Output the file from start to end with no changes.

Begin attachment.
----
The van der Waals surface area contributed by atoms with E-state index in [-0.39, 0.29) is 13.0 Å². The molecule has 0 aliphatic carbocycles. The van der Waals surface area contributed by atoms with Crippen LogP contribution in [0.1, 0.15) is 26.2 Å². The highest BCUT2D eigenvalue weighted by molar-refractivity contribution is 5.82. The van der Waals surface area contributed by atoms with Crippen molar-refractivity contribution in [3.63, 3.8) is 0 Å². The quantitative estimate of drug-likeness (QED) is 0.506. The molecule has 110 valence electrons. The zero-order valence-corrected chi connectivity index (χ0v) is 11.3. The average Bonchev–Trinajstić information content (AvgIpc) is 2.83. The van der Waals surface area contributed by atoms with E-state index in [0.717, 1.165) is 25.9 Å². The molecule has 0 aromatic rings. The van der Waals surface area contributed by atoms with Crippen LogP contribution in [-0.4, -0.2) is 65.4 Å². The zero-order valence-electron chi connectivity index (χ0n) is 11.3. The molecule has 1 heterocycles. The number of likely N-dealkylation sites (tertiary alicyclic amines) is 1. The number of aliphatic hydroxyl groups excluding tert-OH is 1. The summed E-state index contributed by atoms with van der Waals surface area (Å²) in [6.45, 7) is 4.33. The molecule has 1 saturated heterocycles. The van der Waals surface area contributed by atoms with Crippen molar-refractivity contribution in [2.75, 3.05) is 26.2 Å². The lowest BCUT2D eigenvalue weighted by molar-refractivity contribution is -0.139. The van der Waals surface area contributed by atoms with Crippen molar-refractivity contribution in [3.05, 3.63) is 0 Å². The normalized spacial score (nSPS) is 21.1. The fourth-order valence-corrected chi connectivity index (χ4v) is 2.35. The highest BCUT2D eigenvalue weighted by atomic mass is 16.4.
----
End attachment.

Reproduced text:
The van der Waals surface area contributed by atoms with E-state index in [-0.39, 0.29) is 13.0 Å². The molecule has 0 aliphatic carbocycles. The van der Waals surface area contributed by atoms with Crippen LogP contribution in [0.1, 0.15) is 26.2 Å². The highest BCUT2D eigenvalue weighted by molar-refractivity contribution is 5.82. The van der Waals surface area contributed by atoms with Crippen molar-refractivity contribution in [3.63, 3.8) is 0 Å². The quantitative estimate of drug-likeness (QED) is 0.506. The molecule has 110 valence electrons. The zero-order valence-corrected chi connectivity index (χ0v) is 11.3. The average Bonchev–Trinajstić information content (AvgIpc) is 2.83. The van der Waals surface area contributed by atoms with E-state index in [0.717, 1.165) is 25.9 Å². The molecule has 0 aromatic rings. The van der Waals surface area contributed by atoms with Crippen LogP contribution in [-0.4, -0.2) is 65.4 Å². The zero-order valence-electron chi connectivity index (χ0n) is 11.3. The molecule has 1 heterocycles. The number of likely N-dealkylation sites (tertiary alicyclic amines) is 1. The number of aliphatic hydroxyl groups excluding tert-OH is 1. The summed E-state index contributed by atoms with van der Waals surface area (Å²) in [6.45, 7) is 4.33. The molecule has 1 saturated heterocycles. The van der Waals surface area contributed by atoms with Crippen molar-refractivity contribution in [2.75, 3.05) is 26.2 Å². The lowest BCUT2D eigenvalue weighted by molar-refractivity contribution is -0.139. The van der Waals surface area contributed by atoms with Crippen molar-refractivity contribution in [3.05, 3.63) is 0 Å². The normalized spacial score (nSPS) is 21.1. The fourth-order valence-corrected chi connectivity index (χ4v) is 2.35. The highest BCUT2D eigenvalue weighted by atomic mass is 16.4.